In Union Ave., the disclaimer at issue pertained to a merger clause and “as is” provisions in various documents related to the purchase of the Subject Property. The Court held that these provisions were “not sufficiently specific to preclude the claim that defendants fraudulently induced plaintiff to purchase the property by misrepresenting the status of the commercial tenants’ leases.” Slip Op. at *1. The Court explained that “[n]one of the provisions relied upon by defendants specifically disclaim any warranties about the status of commercial tenants’ leases, or indeed of any leases.” Id.

Whether Union Ave. Justifiably Relied on the Alleged Representations and Warranties

As a general matter, the term “justifiable reliance” refers to the extent to which a person can be found to have properly relied on the representations of another. As this Blog has noted on several occasions, to determine whether the plaintiff justifiably relied on a representation, the courts look to whether the plaintiff exercised “ordinary intelligence” in ascertaining “the truth or the real quality of the subject of the representation.” Curran, Cooney, Penney v. Young & Koomans, 183 A.D.2d 742, 743) (2d Dept. 1992) (“if the facts represented are not matters peculiarly within the party’s knowledge, and the other party has the means available to him of knowing, by the exercise of ordinary intelligence, the truth or the real quality of the subject of the representation, he must make use of those means, or he will not be heard to complain that he was induced to enter into the transaction by misrepresentations.”) (citation and internal quotation marks omitted). See also Danann Realty, 5 N.Y.2d at 322; Gutkin v. Siegal, 85 A.D.3d 687, 688 (1st Dept. 2011) (citation and internal quotation marks omitted).

Determining whether a plaintiff justifiably relied on a misrepresentation, however, is “always nettlesome” because it is so fact-intensive. DDJ Mgt., LLC v. Rhone Group L.L.C., 15 NY3d 147, 155 (2010) (internal quotation marks omitted). The inquiry “involves a mixed question of law and fact, and, where it does not conclusively appear that a plaintiff had knowledge of facts from which the alleged fraud might be reasonably inferred, the cause of action should not be disposed of summarily….”  Berman v. Holland & Knight, LLP, 156 AD3d 429, 430 (1st Dept. 2017). “Instead, the question is one for the trier of-fact.” Id. See also Sargiss v Magarelli, 12 N.Y.3d 527, 532 (2009).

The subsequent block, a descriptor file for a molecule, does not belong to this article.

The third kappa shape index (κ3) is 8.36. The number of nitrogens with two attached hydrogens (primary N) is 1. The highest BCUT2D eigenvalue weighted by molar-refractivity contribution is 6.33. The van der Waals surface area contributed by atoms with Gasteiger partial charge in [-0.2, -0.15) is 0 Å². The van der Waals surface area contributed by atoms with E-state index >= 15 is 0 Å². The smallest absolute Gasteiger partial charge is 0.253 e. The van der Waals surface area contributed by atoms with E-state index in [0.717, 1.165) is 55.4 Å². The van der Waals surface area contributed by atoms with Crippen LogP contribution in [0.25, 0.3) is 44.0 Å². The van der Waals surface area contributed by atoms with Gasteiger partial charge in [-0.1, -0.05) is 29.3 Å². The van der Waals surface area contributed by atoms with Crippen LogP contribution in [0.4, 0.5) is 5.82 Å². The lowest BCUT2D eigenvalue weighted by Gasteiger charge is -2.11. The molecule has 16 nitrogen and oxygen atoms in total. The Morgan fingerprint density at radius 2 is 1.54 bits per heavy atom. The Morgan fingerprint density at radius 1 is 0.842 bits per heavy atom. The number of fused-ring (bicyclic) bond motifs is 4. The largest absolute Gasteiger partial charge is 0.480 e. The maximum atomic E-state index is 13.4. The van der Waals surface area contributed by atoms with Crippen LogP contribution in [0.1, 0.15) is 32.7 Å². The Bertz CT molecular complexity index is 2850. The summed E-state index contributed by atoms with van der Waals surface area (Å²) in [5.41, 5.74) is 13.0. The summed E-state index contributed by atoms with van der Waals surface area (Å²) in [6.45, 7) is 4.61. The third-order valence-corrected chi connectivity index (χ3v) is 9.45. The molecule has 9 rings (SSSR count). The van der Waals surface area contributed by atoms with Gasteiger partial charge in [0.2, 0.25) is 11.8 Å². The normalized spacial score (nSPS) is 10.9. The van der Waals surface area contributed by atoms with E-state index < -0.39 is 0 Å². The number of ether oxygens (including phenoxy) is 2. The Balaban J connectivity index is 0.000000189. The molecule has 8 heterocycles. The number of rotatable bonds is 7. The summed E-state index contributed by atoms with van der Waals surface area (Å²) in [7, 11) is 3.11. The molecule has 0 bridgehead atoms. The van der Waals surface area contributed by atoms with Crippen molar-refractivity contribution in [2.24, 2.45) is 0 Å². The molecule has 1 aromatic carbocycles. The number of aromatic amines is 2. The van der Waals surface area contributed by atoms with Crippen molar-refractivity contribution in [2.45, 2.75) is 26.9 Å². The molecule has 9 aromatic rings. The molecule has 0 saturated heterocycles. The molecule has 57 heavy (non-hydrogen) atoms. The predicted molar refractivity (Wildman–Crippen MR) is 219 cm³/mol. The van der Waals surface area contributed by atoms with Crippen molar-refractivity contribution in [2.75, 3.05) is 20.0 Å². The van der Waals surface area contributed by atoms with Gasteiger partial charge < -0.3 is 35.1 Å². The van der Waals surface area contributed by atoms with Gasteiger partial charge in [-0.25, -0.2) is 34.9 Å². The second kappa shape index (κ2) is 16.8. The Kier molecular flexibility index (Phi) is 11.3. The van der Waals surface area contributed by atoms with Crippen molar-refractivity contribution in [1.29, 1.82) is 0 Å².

Moreover, where “a plaintiff has taken reasonable steps to protect itself against deception, it should not be denied recovery merely because hindsight suggests that it might have been possible to detect the fraud when it occurred. In particular, where a plaintiff has gone to the trouble to insist on a written representation that certain facts are true, it will often be justified in accepting that representation rather than making its own inquiry.” DDJ Mgt., LLC, 15 N.Y.3d at 154); Lunal Realty, LLC v. DiSanto Realty, LLC, 88 A.D.3d 661, 664 (2d Dept. 2011).

In Union Ave., the Court found that it was an issue of fact “[w]hether plaintiff’s reliance on defendants’ alleged misrepresentations – that the commercial tenants were month-to-month tenants and that their respective leases expired on July 31, 2014 – was reasonable or whether due diligence would have revealed the truth….” Id.

Takeaway

Although brief in length, Union Ave. is notable for its reiteration of the law concerning contractual disclaimers and fraudulent inducement claims. As the Court observed, contractual disclaimers will not preclude a fraudulent inducement claim unless the disclaimers specifically address the subject of the alleged misrepresentation.  In Union Ave., the disclaimers relied upon by the defendants were not specific enough to preclude the fraudulent inducement claim.